My first thought - I must admit - was "Shit! cancer." I cursed TEPCO. I made an appointment to go to a specialist hospital in Tokyo for a more detailed analysis. Much to my relief, the tests showed that cancer was not present but there was something going on with the thyroid and it wasn't producing enough of the vital "go juice" my body required. I was prescribed medicines, and told I would be on these for the rest of my life.
In some ways, I was relieved. I didn't have cancer and there had been a clinical reason behind my malaise, not just me being a whiney twat. The pills certainly made me feel better and I started to get back on top of everything again. But there was still a nagging feeling in the back of my mind. I have never liked the idea of being reliant on medicine or pills. While I couldn't argue with the fact that medical support was making me feel better, I still wanted to find out more about what had caused this whole sorry state of affairs to arise in the first place. Back to the internet.
I started reading posts from people talking about the symptoms of gluten intolerance, and in particular, how thyroid problems had been linked in some studies to the presence of partially digested protein molecules in the blood stream which were "clogging up" the vital parts of the thyroid gland and causing hypothyroidism-like symptoms. The weight of personal anecdotes led a lot of credence to the theories -  so much so that I decided to shelve my usual cynicism and give gluten-free a go to see whether it could offer an alternative to pill-popping. What followed was rather interesting.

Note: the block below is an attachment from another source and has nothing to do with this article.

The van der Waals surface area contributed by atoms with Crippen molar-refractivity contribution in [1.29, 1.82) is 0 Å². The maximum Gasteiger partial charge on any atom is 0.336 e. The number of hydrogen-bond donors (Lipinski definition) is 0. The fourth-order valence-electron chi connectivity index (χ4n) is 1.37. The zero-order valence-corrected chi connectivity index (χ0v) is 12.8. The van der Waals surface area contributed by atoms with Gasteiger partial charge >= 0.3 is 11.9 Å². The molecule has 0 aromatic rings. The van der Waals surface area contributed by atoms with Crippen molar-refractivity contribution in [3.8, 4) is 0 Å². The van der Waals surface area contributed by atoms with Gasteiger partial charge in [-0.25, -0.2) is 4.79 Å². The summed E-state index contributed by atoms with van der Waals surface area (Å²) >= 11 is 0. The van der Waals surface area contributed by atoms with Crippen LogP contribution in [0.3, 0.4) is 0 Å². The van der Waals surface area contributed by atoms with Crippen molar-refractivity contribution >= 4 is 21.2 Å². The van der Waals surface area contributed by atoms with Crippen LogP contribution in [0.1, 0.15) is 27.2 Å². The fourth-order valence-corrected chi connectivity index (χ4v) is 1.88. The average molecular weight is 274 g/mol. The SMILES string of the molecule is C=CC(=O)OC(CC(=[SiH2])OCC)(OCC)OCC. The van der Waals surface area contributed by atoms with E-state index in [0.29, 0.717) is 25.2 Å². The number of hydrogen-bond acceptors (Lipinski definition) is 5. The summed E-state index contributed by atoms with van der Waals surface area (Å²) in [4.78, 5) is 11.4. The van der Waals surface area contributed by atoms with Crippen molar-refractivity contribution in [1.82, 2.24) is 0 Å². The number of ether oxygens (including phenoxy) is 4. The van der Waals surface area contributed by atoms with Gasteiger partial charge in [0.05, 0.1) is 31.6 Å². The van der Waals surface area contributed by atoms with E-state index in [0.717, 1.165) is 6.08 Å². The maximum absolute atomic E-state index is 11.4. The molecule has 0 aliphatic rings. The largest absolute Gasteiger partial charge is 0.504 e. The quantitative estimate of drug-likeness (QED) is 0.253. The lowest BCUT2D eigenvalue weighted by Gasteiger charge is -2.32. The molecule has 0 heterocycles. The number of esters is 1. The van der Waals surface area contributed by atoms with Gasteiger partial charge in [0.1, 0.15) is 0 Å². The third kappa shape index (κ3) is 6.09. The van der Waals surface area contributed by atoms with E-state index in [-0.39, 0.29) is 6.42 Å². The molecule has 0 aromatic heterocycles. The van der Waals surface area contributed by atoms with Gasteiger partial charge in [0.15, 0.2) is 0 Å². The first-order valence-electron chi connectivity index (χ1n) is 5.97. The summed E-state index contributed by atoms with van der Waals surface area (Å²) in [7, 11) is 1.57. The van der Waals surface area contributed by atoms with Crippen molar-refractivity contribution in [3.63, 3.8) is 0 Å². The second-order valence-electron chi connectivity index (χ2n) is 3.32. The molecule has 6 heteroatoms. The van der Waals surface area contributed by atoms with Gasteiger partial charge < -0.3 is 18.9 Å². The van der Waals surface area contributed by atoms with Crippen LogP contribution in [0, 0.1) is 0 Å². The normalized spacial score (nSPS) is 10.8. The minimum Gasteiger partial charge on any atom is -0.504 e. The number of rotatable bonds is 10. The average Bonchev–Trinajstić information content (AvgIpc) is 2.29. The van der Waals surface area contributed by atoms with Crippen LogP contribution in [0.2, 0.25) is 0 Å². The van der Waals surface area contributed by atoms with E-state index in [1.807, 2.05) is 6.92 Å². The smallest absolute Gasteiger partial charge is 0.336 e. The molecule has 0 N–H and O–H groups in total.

The first thing that happened was that my dodgy guts cleared up. Like, overnight. The change was so rapid and so dramatic that I couldn't actually believe it. I immediately started to have more energy and became, as the Japanese say, genki narimasu.
The one big change I had made in my gluten-free experiment was to give up that staple of the British diet, white bread. I had been a 2-toast-a-day man for years, and I had carried this habit with me to Japan. Now, I had swapped toast for oatmeal and I was feeling a whole lot better for it. But then I noticed something a bit odd: most breakfast cereals contain wheat, the main source of gluten. So does beer. Even most oatmeal has some gluten in. Yet I found that I could drink beer and enjoy wheat-based cereals, without experiencing any side effects. So clearly, whatever was affecting me, it wasn't gluten.
But that was largely irrelevant at this point; I had discovered that if I just cut out processed white flour from my diet, all those nagging medical issues - including the under-powered thyroid - have literally just evaporated. I have thought no more about it. Until today.
The article I referred to at the top of this epic draws a correlation between the incidence of gastrointestinal complaints linked to gluten intolerance - and the increased use of a particular kind of herbicide called glyphosate. I'm no scientist, but the chart looks quite compelling.

It appears that farmers producing wheat for the major food processors are now routinely using glyphosate to artificially ripen crops before harvest. Inevitably, these chemicals remain in the finished products, such as white flour, bread etc. Could it be that the incidence of gluten-intolerance, and indeed my own personal experiences, could be related, not to gluten but to the chemical shit that the food industry giants are using on our food? I am not prone to conspiracy theories, but this really does have the ring of truth about it, and I am more convinced than ever of the need to steer away from processed crap and get back to proper home-produced food. And real beer ;-)

AddThis Social Bookmark Button